I wonder if I could return to the matter that engaged us for a moment or two during Question Period. I asked the hon. member for Esquimalt-Juan de Fuca to remain in the Chamber and I see that he has done so.
I think all of us who are in public life know that there are times when we feel very strongly about issues. That is a good thing, because as I have said many times, this is not a tea party and the long history of this place is that the men and women who vote in our country and in the country from which our institutions came have insisted on sending strong-minded and idealistic people to the House of Commons. We all understand that.
The dispute that took place a few minutes ago no doubt stems from strong-minded views on both sides of the House.
The difficulty is that one could make light of this. I sometimes have said to the many groups of students that come to the House of Commons that the distance between both sides of the Chamber has at least been considered to be two sword lengths. It is an adversarial system, and for better or for worse, we who have inherited it and adjusted it to our own needs have nonetheless maintained it. Because we believe as we do in our court system, the adversarial system is probably as competent a way of getting at the truth and the facts as has been developed by any civilized people anywhere. It is not the only way and it is obviously not perfect but that is what it is.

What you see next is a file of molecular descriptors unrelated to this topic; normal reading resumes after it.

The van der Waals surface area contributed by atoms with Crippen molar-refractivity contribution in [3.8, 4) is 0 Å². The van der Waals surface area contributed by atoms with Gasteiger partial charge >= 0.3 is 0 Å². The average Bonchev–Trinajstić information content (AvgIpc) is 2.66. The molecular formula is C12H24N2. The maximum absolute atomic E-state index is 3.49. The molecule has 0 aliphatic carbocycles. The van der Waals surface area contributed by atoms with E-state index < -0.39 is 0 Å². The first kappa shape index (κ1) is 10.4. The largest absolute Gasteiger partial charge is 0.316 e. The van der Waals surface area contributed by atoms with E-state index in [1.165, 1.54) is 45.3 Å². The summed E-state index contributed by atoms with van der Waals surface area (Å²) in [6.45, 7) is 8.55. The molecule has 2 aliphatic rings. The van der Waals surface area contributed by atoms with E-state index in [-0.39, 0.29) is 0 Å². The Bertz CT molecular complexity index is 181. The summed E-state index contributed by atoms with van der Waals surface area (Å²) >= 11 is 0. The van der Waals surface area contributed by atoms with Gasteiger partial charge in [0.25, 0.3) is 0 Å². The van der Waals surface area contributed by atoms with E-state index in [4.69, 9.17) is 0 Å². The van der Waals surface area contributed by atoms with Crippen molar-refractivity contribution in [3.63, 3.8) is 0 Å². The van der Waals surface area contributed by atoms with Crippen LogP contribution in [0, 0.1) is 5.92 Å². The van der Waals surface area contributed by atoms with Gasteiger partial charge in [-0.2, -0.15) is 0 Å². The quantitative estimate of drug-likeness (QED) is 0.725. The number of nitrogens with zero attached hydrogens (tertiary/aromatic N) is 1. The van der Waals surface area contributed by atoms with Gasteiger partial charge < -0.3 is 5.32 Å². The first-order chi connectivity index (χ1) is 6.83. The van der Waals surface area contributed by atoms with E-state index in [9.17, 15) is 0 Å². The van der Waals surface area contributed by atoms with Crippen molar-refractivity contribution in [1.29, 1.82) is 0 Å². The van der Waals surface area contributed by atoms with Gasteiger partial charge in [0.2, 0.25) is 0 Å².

However, it only works if we respect the traditions of this place and the rules we have set for ourselves. It means that conduct in the Chamber has to have some restraints upon it.
March 24. 1993
I take nothing away, as I said at the beginning of these brief remarks, on how strongly we may feel about things. As your Speaker of course I am all sweetness and light, and kindness and gentleness, and I am not supposed to have a single thought in my head. Perhaps some of you will remember that there were times when I was sitting there that I may have provoked some anguish on the part of a Speaker myself. Most of us have probably been in that position at one time or another.
The point is that the institution and our countiy has to take precedence over our own anger or our own convictions when it comes to remarks in this place. I have never said that there had to be some kind of antiseptic, absolute order in a place like this. There never has been and I doubt there ever will be unless we just send zombies here. But there has to be reasonable order. When I say reasonable order I say that because without it there is no free speech and that is the fundamental that this place is all about: the right to speak.